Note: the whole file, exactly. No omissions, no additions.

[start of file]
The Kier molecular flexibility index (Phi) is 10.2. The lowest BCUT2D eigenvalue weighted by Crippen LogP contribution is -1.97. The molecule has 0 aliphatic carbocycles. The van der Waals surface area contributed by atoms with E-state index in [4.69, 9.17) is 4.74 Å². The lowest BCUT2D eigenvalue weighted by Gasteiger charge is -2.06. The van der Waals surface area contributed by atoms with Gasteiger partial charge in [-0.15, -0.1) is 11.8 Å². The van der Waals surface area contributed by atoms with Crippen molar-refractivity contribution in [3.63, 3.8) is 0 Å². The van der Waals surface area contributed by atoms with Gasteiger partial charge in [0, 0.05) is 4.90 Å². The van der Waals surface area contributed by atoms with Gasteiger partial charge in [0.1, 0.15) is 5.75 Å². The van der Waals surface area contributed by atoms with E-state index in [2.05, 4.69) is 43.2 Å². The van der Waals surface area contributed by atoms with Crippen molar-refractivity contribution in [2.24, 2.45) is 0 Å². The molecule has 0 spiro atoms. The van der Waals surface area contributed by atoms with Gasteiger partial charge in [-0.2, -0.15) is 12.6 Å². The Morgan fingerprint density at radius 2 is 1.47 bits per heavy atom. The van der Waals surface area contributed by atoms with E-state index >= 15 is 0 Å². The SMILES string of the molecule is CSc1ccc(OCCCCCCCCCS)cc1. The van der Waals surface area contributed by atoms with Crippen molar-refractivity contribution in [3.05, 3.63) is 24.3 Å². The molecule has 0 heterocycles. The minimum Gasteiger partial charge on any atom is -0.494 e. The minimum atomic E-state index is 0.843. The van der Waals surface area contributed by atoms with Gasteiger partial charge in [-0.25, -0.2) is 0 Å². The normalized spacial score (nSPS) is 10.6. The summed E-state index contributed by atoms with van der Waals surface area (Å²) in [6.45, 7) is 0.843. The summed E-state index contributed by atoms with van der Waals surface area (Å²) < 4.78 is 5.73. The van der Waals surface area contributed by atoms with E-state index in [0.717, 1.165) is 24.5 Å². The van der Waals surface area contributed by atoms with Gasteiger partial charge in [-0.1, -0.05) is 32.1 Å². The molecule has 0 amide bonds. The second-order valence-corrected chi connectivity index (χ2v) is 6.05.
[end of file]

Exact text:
The Kier molecular flexibility index (Phi) is 10.2. The lowest BCUT2D eigenvalue weighted by Crippen LogP contribution is -1.97. The molecule has 0 aliphatic carbocycles. The van der Waals surface area contributed by atoms with E-state index in [4.69, 9.17) is 4.74 Å². The lowest BCUT2D eigenvalue weighted by Gasteiger charge is -2.06. The van der Waals surface area contributed by atoms with Gasteiger partial charge in [-0.15, -0.1) is 11.8 Å². The van der Waals surface area contributed by atoms with Crippen molar-refractivity contribution in [3.63, 3.8) is 0 Å². The van der Waals surface area contributed by atoms with Gasteiger partial charge in [0, 0.05) is 4.90 Å². The van der Waals surface area contributed by atoms with Gasteiger partial charge in [0.1, 0.15) is 5.75 Å². The van der Waals surface area contributed by atoms with E-state index in [2.05, 4.69) is 43.2 Å². The van der Waals surface area contributed by atoms with Crippen molar-refractivity contribution in [2.24, 2.45) is 0 Å². The molecule has 0 spiro atoms. The van der Waals surface area contributed by atoms with Gasteiger partial charge in [-0.2, -0.15) is 12.6 Å². The Morgan fingerprint density at radius 2 is 1.47 bits per heavy atom. The van der Waals surface area contributed by atoms with E-state index >= 15 is 0 Å². The SMILES string of the molecule is CSc1ccc(OCCCCCCCCCS)cc1. The van der Waals surface area contributed by atoms with Crippen molar-refractivity contribution in [3.05, 3.63) is 24.3 Å². The molecule has 0 heterocycles. The minimum Gasteiger partial charge on any atom is -0.494 e. The minimum atomic E-state index is 0.843. The van der Waals surface area contributed by atoms with Gasteiger partial charge in [-0.25, -0.2) is 0 Å². The normalized spacial score (nSPS) is 10.6. The summed E-state index contributed by atoms with van der Waals surface area (Å²) in [6.45, 7) is 0.843. The summed E-state index contributed by atoms with van der Waals surface area (Å²) < 4.78 is 5.73. The van der Waals surface area contributed by atoms with E-state index in [0.717, 1.165) is 24.5 Å². The van der Waals surface area contributed by atoms with Gasteiger partial charge in [-0.1, -0.05) is 32.1 Å². The molecule has 0 amide bonds. The second-order valence-corrected chi connectivity index (χ2v) is 6.05.